Persampiere. Buildings and restaurants have come to Oviedo, like Chick-fil-a and Mission Barbeque. But the biggest change in the development of the city has been Oviedo on the Park. Oviedo on the Park has actually been in the works for over 30 years,and formed as an idea in the late ‘80s. The idea was to have a city center on the land where the park is now. The planning started in 2000, and 60 residents came together to form the plan that made it the way it is now. As for shopping and eating, the change has turned Oviedo from a small town to a mid-size city with many options in many different places. “There is a major restaurant looking at the corner of Mitchell Hammock Boulevard and Oviedo Boulevard,” Persampiere said. There will be Burger Fi coming in, an Irish 31 Pub, and a few other restaurants. Another change that Oviedo has seen was on Alafaya Trail and Mitchell Hammock Boulevard, with the construction of the new Stonehill Plaza, and the opening of restaurants and retail shops like Floyd’s Barbershop and First Watch. Oviedo is forecast to grow to about 50,000 people in about 10 years. As of last year, the city is just over 38,000 people, and are currently at 40,000. But there is not a plan to completely develop the entire city, and keep some parts the
Marlow’s Tavern: Toast Appetizer
Netflix Original: “The Innocents”
While toast might sound like a bland appetizer, this addition to Marlow Tavern’s menu is quite the opposite. For only $5, Marlow’s Tavern has debuted two kinds of toast; the one I tried was the artichoke and arugula. The layers of whipped ricotta, the mound of artichokes, some baby arugula and the drizzle of balsamic and lemonette bring a new burst of flavor to the ciabatta. The artichokes may seem excessive, but they work well and are complemented by the ricotta. There is also a great balance between the crunchiness and chewiness; and cut into four slivers, the portion size is perfect for a quick snack before entrees. The only drawback is that the balsamic on top is very minimal, which is disappointing, given its sweetness and tanginess.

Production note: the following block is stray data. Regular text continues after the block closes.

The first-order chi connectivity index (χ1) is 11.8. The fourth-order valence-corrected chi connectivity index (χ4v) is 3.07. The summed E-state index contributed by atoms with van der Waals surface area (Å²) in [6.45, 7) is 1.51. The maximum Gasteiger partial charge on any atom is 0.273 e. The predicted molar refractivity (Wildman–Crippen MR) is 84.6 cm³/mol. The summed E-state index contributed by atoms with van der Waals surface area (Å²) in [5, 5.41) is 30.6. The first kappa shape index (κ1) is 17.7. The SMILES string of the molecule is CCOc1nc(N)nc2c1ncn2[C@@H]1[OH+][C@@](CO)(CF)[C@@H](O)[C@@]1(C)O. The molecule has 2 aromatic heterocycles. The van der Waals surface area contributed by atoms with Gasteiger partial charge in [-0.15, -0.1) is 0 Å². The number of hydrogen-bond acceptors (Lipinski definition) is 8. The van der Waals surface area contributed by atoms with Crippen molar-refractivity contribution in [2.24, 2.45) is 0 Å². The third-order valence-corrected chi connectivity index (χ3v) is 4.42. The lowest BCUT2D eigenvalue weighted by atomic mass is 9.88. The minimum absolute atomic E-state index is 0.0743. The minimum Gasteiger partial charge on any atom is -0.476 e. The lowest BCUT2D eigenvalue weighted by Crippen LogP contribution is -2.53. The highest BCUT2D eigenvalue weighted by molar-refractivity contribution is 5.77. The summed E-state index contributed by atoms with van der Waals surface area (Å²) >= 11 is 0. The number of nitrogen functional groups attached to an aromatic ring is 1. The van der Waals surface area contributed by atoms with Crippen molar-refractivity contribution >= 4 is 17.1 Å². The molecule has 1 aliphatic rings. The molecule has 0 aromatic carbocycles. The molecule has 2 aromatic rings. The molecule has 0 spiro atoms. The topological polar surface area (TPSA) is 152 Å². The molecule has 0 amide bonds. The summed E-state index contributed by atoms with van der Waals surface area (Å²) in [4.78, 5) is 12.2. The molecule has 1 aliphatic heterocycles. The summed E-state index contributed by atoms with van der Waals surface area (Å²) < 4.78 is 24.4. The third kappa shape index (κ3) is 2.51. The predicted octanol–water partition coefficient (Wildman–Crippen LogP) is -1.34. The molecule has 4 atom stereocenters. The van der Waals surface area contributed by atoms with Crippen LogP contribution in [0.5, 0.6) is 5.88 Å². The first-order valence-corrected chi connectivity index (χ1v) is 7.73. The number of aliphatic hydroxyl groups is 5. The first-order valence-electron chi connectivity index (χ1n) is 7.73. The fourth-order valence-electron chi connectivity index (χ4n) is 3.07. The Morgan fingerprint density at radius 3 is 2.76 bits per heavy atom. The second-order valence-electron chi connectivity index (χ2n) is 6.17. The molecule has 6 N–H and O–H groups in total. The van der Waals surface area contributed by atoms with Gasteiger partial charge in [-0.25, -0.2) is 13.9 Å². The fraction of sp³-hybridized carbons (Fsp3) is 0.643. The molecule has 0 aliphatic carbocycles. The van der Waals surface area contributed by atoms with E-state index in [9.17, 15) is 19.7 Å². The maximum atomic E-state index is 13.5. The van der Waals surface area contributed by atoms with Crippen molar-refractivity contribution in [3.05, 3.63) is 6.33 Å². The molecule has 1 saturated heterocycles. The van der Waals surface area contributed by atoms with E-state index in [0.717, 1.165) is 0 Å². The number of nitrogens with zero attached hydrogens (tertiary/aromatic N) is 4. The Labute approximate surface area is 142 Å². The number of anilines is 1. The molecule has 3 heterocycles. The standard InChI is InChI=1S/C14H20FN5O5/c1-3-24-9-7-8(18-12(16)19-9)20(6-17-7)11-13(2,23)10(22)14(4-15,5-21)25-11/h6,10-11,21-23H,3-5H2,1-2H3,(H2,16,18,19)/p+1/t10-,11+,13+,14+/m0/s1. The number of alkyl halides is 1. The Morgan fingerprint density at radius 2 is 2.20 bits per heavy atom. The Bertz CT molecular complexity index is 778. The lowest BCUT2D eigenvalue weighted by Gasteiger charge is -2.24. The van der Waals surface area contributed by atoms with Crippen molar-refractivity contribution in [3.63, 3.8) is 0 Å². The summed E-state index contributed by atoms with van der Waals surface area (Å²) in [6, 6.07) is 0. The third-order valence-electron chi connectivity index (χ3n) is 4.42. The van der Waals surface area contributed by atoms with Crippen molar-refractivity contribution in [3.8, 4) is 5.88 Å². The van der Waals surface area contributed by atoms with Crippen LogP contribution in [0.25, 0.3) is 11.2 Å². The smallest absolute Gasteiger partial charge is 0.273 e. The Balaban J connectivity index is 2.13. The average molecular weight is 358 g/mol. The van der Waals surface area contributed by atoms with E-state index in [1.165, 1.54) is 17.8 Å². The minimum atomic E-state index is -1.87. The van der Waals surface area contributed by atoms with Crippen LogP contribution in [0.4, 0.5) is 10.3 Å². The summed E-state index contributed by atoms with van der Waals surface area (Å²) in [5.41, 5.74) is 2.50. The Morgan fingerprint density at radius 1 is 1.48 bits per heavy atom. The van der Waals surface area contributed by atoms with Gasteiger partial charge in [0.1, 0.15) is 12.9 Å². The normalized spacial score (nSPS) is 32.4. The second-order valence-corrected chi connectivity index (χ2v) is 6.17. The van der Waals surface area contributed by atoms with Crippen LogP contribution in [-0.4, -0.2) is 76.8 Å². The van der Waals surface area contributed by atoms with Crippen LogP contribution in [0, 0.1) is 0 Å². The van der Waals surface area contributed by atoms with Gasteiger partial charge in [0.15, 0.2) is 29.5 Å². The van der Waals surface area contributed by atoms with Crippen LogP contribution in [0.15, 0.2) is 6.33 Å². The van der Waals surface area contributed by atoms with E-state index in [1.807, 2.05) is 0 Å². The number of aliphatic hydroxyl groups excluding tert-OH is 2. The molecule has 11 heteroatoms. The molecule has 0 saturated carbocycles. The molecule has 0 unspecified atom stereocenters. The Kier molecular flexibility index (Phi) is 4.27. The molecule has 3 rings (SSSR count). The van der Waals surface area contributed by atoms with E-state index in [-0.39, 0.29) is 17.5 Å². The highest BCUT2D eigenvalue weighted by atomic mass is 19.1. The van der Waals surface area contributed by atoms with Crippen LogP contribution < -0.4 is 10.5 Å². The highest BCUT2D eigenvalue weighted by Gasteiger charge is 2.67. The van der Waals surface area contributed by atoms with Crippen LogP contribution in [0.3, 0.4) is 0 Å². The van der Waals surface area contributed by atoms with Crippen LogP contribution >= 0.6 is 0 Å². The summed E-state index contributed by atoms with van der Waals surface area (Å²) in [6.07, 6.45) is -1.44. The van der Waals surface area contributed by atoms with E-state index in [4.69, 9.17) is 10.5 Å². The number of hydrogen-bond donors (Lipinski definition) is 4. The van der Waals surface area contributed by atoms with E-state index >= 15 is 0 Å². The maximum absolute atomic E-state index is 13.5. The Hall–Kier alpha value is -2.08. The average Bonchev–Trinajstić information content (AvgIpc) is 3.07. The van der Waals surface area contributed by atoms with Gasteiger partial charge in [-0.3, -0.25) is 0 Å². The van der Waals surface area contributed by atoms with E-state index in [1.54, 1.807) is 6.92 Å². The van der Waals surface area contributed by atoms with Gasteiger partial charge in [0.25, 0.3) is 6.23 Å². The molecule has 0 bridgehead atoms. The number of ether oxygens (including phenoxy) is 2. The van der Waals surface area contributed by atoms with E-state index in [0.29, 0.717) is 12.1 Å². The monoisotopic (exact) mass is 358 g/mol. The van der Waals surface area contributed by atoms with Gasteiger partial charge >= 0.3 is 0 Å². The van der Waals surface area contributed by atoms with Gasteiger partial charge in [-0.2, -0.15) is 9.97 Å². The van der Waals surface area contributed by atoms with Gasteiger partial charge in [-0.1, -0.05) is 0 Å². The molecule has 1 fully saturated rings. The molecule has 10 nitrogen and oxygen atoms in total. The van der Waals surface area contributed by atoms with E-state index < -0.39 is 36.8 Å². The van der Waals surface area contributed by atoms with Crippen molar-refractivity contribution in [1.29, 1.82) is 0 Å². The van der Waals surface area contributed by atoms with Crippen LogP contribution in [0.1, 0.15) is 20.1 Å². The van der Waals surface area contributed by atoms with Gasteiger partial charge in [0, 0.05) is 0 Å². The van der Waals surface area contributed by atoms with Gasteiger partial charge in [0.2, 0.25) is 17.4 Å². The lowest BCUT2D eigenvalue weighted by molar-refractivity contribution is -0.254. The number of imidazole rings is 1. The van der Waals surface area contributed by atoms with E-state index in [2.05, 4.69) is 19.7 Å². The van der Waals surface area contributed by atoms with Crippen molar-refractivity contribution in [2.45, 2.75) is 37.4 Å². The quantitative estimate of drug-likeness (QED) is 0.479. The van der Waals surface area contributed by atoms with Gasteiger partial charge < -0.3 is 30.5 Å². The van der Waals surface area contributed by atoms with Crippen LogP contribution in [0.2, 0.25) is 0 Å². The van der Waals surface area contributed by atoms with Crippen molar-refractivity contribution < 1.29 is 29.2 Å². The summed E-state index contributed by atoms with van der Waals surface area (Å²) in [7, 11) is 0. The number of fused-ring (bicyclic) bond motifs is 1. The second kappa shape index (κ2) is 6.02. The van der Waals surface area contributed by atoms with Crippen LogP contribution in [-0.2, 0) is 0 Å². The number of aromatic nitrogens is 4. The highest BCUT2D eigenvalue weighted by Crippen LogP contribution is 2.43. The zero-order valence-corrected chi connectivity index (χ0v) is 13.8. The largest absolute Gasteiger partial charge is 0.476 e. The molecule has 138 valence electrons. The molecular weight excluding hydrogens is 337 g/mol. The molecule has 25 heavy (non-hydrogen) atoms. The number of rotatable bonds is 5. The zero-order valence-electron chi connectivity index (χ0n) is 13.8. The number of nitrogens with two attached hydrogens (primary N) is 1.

British television series, “The Innocents,” takes an interesting spin on the main character, June McDaniel, (Sorcha Groundsell) who runs away right after her 16th birthday with her lover Harry (Percelle Ascott). They discover that McDaniel is a “shapeshifter,” and can morph into another person through touch. The plot of the TV show was very well planned and well thought out but most of it was expected. Season two is expected to premiere in August 2019 but it is not confirmed. Even though this TV show had its flaws with the plot and character development, over all it was an intriguing topic and show to watch. - Jessica Maldonado
- Lukas Goodwin
Netflix: “Nappily Ever After” Released on Friday, Sept. 21, “Nappily Ever After” is the perfect ‘loving yourself’ movie, with a dash of romance and a sprinkle of comedy. This movie will leave you with a warm, happy feeling. After being dumped for being too perfect, heart-broken Violet (Sanna Lathan) retaliates by shaving off her life’s accomplishment: her hair. She must now continue living life while regaining the beaming confidence she once had. While there are no major surprises, Nappily Ever After is written well-enough that a simple plot is still captivating.
Netflix Original: “Bojack Horseman” Season 5
Netflix: “Atypical” Season 2 “Atypical” is an eye-opening comedy on the life of a boy with autism named Sam. The first season focuses on Sam’s progression through high school, while the second season focuses on the struggles of Sam’s family; both with Sam and themselves. These include romantic issues, finding new friends, and dealing with a new school. It is simply just a funny show that will make you feel happy about the world after watching it, and let’s face it, that is something we could all use.
- Charlotte Mansur
There are very few shows on television that can capture the human experience the way “BoJack Horseman” does. Season 5 sees the titular character (Will Arnett) trying to find happiness and fulfillment in life. This season maintains the excellent writing, voice acting and character development of the preceding four seasons, while also experimenting with unique forms of storytelling. This is put on full display in the season’s standout episode, Free Churro, which is a testament to Will Arnett’s voice acting ability and the show’s ability to create complex characters. As one of the series’ best episodes, Free Churro is just one harecter talking for 25 minutes.
- Bryson Turner